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Business: Residential

Progress Report

Manitoba Hydro LED Traffic Signals – Energy Savings at Every Corner

Pedestrian and traffic signals
In the spring of 2004, Manitoba Hydro and the City of Winnipeg began a pilot study to monitor the feasibility of a scheme to retrofit the entire city with Light Emitting Diode (LED) traffic signals. With help from Natural Resources Canada and the City of Winnipeg, Manitoba Hydro installed sets of full ENERGY STAR qualified pedestrian and traffic signals at 15 intersections around Winnipeg. The first phase, now complete, involved gathering background information and installing LED traffic signal indicators at selected intersections. The second phase of the project, currently underway, is focusing on the long-term performance of LED traffic signal indicators through routine monitoring of the study traffic signals over a period of three years. Market barrier analysis had shown that affordability and certain performance characteristics were of concern to prospective users.

The Winnipeg study will provide us with valuable information on labour, equip­ment and material resources needed to install and maintain LED traffic indi­cators, in-service energy consumption, cold-climate operation and long-term performance of LED signals.

About ENERGY STAR®

The international ENERGY STAR symbol is a simple way for consumers to identify products that are among the most energy-efficient on the market. Only manufacturers and retailers whose products meet the ENERGY STAR criteria can label their products with this symbol. In Canada, Natural Resources Canada's Office of Energy Efficiency administers and promotes the international ENERGY STAR symbol for a wide range of energy-using products sold in Canada.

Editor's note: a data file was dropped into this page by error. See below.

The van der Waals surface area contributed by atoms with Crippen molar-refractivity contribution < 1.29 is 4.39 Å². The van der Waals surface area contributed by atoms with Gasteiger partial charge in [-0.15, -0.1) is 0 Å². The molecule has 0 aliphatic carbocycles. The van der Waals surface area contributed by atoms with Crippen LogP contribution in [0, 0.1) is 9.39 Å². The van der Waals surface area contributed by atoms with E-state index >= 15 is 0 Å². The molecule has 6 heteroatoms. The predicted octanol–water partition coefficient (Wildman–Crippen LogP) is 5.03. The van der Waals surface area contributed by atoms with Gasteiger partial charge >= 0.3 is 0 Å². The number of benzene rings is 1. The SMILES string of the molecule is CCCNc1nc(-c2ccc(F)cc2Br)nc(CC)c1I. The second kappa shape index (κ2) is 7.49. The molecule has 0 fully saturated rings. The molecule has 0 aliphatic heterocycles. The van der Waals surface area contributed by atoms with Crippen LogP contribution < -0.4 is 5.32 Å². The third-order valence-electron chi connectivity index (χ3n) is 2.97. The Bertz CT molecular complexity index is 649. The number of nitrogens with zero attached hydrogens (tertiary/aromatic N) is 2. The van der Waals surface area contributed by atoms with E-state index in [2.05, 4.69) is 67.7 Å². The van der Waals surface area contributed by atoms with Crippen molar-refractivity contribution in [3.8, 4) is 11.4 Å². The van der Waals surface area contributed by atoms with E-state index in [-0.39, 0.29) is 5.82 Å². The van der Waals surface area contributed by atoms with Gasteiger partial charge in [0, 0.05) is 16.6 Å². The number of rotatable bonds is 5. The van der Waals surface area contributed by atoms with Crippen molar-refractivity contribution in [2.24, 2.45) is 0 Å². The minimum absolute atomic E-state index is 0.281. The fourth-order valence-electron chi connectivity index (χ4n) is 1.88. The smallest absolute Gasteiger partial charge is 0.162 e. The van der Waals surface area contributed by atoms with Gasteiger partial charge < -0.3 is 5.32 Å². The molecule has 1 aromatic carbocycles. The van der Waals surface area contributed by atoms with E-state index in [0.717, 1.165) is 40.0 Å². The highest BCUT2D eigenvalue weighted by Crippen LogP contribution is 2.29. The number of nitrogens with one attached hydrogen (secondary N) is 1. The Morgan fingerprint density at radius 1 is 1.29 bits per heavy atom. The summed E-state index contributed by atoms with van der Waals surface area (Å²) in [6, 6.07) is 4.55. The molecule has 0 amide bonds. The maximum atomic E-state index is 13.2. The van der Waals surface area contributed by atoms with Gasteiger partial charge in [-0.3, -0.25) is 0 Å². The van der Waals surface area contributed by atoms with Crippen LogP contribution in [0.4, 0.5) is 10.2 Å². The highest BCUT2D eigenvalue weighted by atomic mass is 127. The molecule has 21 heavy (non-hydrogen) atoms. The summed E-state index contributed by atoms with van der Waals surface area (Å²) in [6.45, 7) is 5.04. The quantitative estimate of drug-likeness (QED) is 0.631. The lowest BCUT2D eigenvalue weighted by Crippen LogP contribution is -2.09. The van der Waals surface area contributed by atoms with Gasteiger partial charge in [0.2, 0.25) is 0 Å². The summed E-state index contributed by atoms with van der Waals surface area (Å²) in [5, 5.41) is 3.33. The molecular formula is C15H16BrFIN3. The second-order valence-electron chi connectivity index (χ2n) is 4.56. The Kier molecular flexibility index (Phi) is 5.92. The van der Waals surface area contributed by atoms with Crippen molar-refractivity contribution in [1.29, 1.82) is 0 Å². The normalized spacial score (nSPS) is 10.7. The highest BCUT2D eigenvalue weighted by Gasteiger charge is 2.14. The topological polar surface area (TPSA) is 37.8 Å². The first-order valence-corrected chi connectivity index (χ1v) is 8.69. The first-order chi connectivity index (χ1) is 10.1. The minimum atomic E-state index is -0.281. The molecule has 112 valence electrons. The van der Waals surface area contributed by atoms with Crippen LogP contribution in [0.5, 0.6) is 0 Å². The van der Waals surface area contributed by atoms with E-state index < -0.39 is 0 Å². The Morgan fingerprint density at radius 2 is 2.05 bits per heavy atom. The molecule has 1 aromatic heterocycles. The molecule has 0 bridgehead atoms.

Look for the ENERGY STAR symbol on product packaging, in product literature and advertising and on products themselves. Ask your local retailer to help you identify products that qualify for the ENERGY STAR symbol so you can begin saving energy and money. For more information, visit the ENERGY STAR Web site at energystar.gc.ca

Phase One: Installation

In good weather, it takes an experienced, well-organized traffic signal crew 1.2 to 1.5 man hours and 0.25 to 0.3 hours of bucket truck time per indicator to convert whole intersections to LED traffic indicators. Additional time may be required for new installations, depending on the condition of the existing traffic heads; corroded lamp heads can be difficult to open. Closely tracking installation costs in this project has provided the City and Manitoba Hydro with meaningful insights into the real cost of converting existing incandescent traffic signal indicators to LED indicators.

Calculating the energy use with “assumed” incandescent lamp characteristics resulted in an overesti­mation of the energy savings potential of converting to LED traffic signals. When assumptions regarding lamp wattages and operating schedules were corrected, measured and estimated energy use came into close agreement. Table 1 highlights the 534 kWh per month per indicator lamp set energy savings achieved from the LED traffic signal conversion. The 15 intersections converted to LED signals consume only 4440 kWh of energy per month compared to the 38 520 kWh per month needed to illuminate incandescent lamps.